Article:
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NUCA MMA: The Birth of Collegiate MMA

On Feb. 28, The Venue at the University of Central Florida became the backdrop for a night that will go down in MMA history. That night marked the sport’s expansion to the collegiate level thanks to the National University and College Association of Mixed Martial Arts (NUCA MMA).

According to its Facebook page, NUCA MMA “is the first intercollegiate based mixed martial arts organization to govern and regulate MMA at the college level in the United States.”

NUCA’s first event on Feb. 28 was the culmination of years of work from Conor McGregor’s striking coach Owen Roddy and his business partners. Roddy told ESPN that events will be sanctioned by state athletic commissions.


NUCA MMA, which was founded in 2017, utilizes a six-ounce glove as opposed to the standard four-ounce glove. A rashguard and shin pads are also required. NUCA MMA will not permit weight cutting and has also excluded “high impact techniques” in fights for the safety of its athletes. NUCA MMA rules allow for super-heavyweight fighters (fighters over 265 pounds) in addition to the standard divisions from strawweight (115 pounds) to heavyweight (265 pounds).

MMA is not a sport sanctioned by the NCAA, hence the emergence of NUCA MMA. However, NUCA is composed mostly of NCAA Division I schools, the top level of college athletics, and one Division II school.

NCAA Division I

  • Arizona State University (Sun Devils)
  • University of Arizona (Wildcats)
  • State University of New York at Albany (Great Danes)
  • Ohio University (Bobcats)
  • Western Illinois University (Leathernecks)
  • Grand Canyon University (Antelopes/ “Lopes”)
  • Saint Peter’s University (Peacocks)
  • University of North Florida (Ospreys)
  • *University of Central Florida (Golden Knights)

NCAA Division II

  • West Chester University (Golden Rams)

*UCF is a NUCA school according to Roddy. UCF competed at and hosted the event, but the institution is not listed on the NUCA website at this time.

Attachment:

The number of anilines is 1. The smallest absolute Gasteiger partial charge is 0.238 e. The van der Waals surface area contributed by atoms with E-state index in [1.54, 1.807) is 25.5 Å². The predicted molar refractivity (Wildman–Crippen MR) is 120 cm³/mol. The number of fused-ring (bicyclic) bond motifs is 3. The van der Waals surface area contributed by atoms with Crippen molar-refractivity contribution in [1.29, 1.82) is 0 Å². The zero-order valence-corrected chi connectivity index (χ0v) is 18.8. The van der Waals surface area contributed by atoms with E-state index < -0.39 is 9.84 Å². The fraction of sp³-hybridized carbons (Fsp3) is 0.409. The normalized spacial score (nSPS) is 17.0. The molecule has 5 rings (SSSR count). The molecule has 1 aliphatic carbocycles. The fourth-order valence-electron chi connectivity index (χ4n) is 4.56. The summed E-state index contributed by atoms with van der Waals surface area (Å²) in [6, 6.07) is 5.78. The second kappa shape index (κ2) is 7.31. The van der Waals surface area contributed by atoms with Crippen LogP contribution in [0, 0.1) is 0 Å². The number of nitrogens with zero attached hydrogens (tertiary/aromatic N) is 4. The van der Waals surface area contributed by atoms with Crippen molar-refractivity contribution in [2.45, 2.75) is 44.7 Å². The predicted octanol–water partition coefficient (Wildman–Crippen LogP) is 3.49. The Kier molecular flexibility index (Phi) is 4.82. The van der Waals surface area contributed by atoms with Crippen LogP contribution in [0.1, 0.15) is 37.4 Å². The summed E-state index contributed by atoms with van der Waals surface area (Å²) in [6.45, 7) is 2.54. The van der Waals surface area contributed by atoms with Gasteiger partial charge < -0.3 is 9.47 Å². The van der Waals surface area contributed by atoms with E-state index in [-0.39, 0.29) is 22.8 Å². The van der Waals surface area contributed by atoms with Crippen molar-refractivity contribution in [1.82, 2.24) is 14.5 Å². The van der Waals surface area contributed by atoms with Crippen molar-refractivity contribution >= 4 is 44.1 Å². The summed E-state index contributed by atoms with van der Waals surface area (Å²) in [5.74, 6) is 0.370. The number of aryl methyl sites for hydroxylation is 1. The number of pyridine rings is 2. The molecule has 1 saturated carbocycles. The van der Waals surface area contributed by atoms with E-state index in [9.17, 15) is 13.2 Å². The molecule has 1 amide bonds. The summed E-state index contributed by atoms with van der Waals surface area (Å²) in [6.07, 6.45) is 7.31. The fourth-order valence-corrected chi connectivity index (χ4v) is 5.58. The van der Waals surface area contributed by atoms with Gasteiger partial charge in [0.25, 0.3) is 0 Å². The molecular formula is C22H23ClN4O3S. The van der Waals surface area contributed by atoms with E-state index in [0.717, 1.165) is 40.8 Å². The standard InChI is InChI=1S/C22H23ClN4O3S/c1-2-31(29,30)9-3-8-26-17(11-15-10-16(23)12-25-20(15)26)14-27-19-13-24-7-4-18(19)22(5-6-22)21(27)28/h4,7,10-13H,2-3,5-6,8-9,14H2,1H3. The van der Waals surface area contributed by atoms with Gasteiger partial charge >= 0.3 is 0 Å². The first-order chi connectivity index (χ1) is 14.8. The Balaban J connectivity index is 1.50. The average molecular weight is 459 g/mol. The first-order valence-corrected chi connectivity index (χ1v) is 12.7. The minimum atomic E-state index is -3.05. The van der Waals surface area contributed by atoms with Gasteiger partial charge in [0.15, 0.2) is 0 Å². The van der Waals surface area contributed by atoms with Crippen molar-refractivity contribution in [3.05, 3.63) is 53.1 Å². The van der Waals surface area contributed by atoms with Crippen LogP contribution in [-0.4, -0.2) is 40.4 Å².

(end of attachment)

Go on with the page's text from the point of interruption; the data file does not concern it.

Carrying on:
Get to Know the Conferences

It is unclear if NUCA MMA will divide schools into divisions like the NCAA, but schools will be divided into 14 regional conferences.

Southwest: Texas, New Mexico, Arizona

West Coast: California, Nevada

North Pacific: Oregon, Washington, Idaho

Midwest 1: North Dakota, South Dakota, Wisconsin, Iowa, Nebraska, Minnesota

Midwest 2: Ohio, West Virginia, Indiana, Illinois, Michigan

Rocky Mountain: Utah, Colorado

Great Planes: Oklahoma, Missouri, Arkansas, Kansas

Southeast: Florida, Georgia

Deep South: Louisiana, Alabama, Mississippi

New England: Massachusetts, Vermont, New Hampshire, Maine, Rhode Island

Northeast: New York, New Jersey, Connecticut,

Mid Atlantic: Delaware, Maryland, Pennsylvania

Appalachian: Tennessee, South Carolina, North Carolina, Kentucky, Virginia

Independent: Alaska, Hawaii, Montana, Wyoming


Athlete eligibility is broken down below and further detailed in NUCA’s eligibility guide. NUCA rules also include recruiting regulations in a similar fashion to the NCAA. NUCA MMA’s banned-substances list and drug testing will “mirror” that of the World Anti-Doping Agency (WADA). WADA oversees Olympic sports, and the U.S. branch (USADA) is partnered with the UFC.

Entering Freshmen:

  • Students must have SAT score of 800 combined reading and math OR graduate in the top 50 percent of their class.
  • Student must have graduated high school or preparatory school within the last three years.
  • Students must have never fought professionally or have been ever paid to fight.
  • Students must sign drug-test consent for medical clearance.

Transfer Students:

  • Students transferring from a two- or four-year school must have completed 24 credit hours each academic year while attending.
  • Students can only compete for one school in any given academic year.